We get people talking
28 March 2012
The weather is well known for breaking the ice in conversations, and we've decided to get people talking in a series of critical debates.
As a world-leader in weather and climate science, it's our job to provide expert advice and information wherever the weather and climate change make their presence felt. Thanks to the recognition and the strength of the Met Office brand, we're also able to start dialogues with our customers and work together with them to make the most of changes, and avoid the potential dangers, to come.
Met Office Conversations is a set of roundtable discussions designed to encourage key stakeholders to talk about shared issues. The events bring together thought-leaders in different industries - significantly from both the government and business sectors - to share their views on a variety of topics.
Met Office Conversations
So far, this series of debates has covered:
- Climate security and what it means in the UK and globally.
- Natural hazards and how the UK can better prepare for and manage them.
- Airport-Collaborative Decision Making and how sharing information in real-time - including the latest weather forecast - can make airports more resilient, airlines more efficient and improve services for passengers.
- Renewable energy and how to maximise its potential so that it continues to play a significant role in meeting the energy demands of the future.
By giving people the chance to talk freely these discussions bring out ideas from different perspectives, experiences and areas of expertise. Where there is consensus, attendees might meet within their own industries to take work forward. Some ideas might also be developed in working groups hosted by the Met Office.
At this event the group recognised that using a common language was key to formulating joined-up and meaningful climate change adaptation strategies for the UK and other countries. They also felt that maximum benefit would be achieved by bringing in experts from others areas such as social science, economics and global security.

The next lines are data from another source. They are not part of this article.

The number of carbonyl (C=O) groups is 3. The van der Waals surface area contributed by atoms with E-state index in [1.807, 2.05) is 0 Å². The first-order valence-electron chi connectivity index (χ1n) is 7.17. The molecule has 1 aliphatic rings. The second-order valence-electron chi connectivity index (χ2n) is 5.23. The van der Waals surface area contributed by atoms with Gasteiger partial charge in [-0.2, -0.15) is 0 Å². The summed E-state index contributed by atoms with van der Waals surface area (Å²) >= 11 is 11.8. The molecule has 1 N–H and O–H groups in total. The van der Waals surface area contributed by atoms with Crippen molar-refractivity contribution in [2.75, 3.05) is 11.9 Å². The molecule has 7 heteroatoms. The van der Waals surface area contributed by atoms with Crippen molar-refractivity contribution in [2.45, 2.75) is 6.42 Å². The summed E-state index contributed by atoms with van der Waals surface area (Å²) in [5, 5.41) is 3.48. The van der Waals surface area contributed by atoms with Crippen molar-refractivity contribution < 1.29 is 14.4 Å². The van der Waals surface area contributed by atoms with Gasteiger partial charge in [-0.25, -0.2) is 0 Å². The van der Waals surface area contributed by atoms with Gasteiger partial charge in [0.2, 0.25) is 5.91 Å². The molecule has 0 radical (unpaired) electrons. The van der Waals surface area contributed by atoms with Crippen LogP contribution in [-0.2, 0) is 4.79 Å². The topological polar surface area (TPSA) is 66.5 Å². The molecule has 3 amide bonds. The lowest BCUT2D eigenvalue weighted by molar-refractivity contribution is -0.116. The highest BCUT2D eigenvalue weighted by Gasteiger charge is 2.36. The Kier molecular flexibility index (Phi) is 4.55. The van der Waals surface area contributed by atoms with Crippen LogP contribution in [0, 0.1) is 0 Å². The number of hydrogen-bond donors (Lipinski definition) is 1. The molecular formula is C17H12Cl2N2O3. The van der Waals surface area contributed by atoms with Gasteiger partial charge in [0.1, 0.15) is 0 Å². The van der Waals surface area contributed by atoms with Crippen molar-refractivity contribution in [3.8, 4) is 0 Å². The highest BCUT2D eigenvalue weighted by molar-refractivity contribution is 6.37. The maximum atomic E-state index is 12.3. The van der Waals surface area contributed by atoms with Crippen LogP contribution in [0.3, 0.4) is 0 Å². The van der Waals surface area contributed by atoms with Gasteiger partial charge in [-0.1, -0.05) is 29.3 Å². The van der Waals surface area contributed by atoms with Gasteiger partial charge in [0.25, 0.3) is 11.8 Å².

Attendees agreed to meet more often in future to share information and join-up initiatives around hazard management and national resilience. As natural hazards do not respect geographic boundaries, it was also important not to look at the UK in isolation but to consider the impacts of international events. A working group is being set up by the Met Office to look at shared communication issues.
Here, the group recognised that staying one step ahead of the weather could make airports more resilient, airlines more efficient, and improve services for passengers. But more should be done first to make sure weather information was used more fully and widely across the industry as part of Airport-Collaborative Decision Making.
At our next discussion, attendees will look at what can be done to maximise renewable energy, given its variable nature, and how it can continue to play a significant role in meeting the energy demands of the future.
- Find out more about how we're helping the renewable energy sector.
In addition to Met Office Conversations, we regularly go out to customers to better understand their needs. For example, our transport customers were invited to take part in a symposium in February, while a workshop for emergency responders is planned for the summer. Together with our Customer Attitude Survey, these activities are critical for getting feedback on how to improve our services.
At the Met Office, we know that talking about the weather does more than break the ice in conversations. It brings people together, fosters new ideas and leads to new ways of working. Importantly, events like Met Office Conversations help different industries to develop shared strategies on the impacts of the weather and climate change, and identify new opportunities for development and growth.
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